An economic downturn hurts businesses, puts stress on families, causes people to lose their jobs … and turns young adults into better people?
New research suggests those who come of age during a recession are less likely to be narcissistic later on.
Emily Bianchi of Emory University led a series of studies that involved online surveys and in-person interviews with more than 30,000 participants. Her results showed that people who were between the ages of 18 and 25 during a recession (as determined by the national unemployment rate) were less likely to consider themselves unique and special than those who entered adulthood when the economy was stronger.
She also found that company C.E.O.s who came of age during an economic slump were less likely to pay themselves a lot more than their employees. (Other studies have found that narcissistic C.E.O.s do the opposite.)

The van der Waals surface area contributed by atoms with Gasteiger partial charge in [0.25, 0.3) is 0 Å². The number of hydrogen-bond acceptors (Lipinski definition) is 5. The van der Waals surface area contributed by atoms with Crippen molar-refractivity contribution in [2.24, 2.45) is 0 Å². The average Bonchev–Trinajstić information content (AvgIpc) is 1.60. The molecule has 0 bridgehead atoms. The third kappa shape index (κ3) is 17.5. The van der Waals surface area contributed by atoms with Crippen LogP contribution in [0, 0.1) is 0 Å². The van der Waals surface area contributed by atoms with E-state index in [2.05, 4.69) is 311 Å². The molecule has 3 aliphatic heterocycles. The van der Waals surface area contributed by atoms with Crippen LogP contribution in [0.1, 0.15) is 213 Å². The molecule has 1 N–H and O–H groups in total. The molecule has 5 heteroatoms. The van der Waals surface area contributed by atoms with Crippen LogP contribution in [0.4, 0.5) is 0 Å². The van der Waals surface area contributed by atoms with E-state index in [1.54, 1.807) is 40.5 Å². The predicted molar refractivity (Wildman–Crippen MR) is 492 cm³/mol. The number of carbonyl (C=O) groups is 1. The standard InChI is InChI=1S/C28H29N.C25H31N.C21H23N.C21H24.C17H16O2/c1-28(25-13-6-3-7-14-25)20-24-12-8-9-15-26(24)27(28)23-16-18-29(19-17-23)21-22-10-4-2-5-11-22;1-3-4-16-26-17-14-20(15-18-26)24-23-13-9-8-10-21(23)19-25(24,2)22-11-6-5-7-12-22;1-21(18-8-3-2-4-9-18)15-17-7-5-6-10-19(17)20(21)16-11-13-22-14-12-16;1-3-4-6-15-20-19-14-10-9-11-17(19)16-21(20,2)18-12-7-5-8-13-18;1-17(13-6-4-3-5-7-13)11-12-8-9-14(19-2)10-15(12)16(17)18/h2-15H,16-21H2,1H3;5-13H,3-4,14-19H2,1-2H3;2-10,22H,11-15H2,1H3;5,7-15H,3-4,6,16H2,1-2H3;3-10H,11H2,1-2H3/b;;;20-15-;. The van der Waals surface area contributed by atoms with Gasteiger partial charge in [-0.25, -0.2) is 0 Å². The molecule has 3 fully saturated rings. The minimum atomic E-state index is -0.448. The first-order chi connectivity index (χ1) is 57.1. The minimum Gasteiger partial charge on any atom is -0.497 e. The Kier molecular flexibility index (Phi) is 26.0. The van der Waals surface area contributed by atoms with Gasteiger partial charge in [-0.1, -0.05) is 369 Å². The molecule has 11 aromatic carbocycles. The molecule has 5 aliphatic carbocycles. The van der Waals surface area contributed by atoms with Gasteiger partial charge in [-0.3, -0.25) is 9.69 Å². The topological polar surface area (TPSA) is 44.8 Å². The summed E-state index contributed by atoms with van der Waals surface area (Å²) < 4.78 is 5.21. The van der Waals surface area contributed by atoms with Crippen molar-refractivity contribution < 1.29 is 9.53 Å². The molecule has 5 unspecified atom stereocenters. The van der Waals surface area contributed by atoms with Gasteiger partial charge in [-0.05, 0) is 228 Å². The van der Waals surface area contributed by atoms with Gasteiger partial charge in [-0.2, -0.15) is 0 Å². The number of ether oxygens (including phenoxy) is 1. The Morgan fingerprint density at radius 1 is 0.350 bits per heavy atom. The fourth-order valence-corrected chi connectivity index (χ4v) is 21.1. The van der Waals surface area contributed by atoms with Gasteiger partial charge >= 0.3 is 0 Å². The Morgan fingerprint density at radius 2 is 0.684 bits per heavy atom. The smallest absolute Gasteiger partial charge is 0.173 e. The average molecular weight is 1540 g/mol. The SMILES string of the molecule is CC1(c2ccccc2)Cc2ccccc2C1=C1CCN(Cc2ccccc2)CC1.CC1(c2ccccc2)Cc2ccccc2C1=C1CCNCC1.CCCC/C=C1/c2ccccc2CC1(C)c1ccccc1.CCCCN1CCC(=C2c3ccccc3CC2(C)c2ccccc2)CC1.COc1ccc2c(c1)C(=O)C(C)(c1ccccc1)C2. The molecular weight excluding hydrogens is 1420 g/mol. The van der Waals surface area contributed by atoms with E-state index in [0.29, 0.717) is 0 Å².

So what’s the link between recessions and relative selflessness? Recent research suggests that a challenging economic environment makes people more attuned to the needs of others, and Bianchi proposes that’s why those who enter adulthood during a recession are less likely to focus on their own achievements.
Still, the fact that coming of age during tough times makes people less narcissistic isn’t necessarily a reason to celebrate the recent economic downturn. Other researchers have found that people who graduate college in bad national economies tend to end up in lower-level jobs. Plus, Bianchi points out that non-narcissists may be at a disadvantage when it comes to professional and financial success because narcissists tend to be better at promoting themselves.
Curious about other ways the Great Recession has affected our habits? We’re now eco-savvier, more concerned about keeping our homes safe and more likely to steal toilet paper.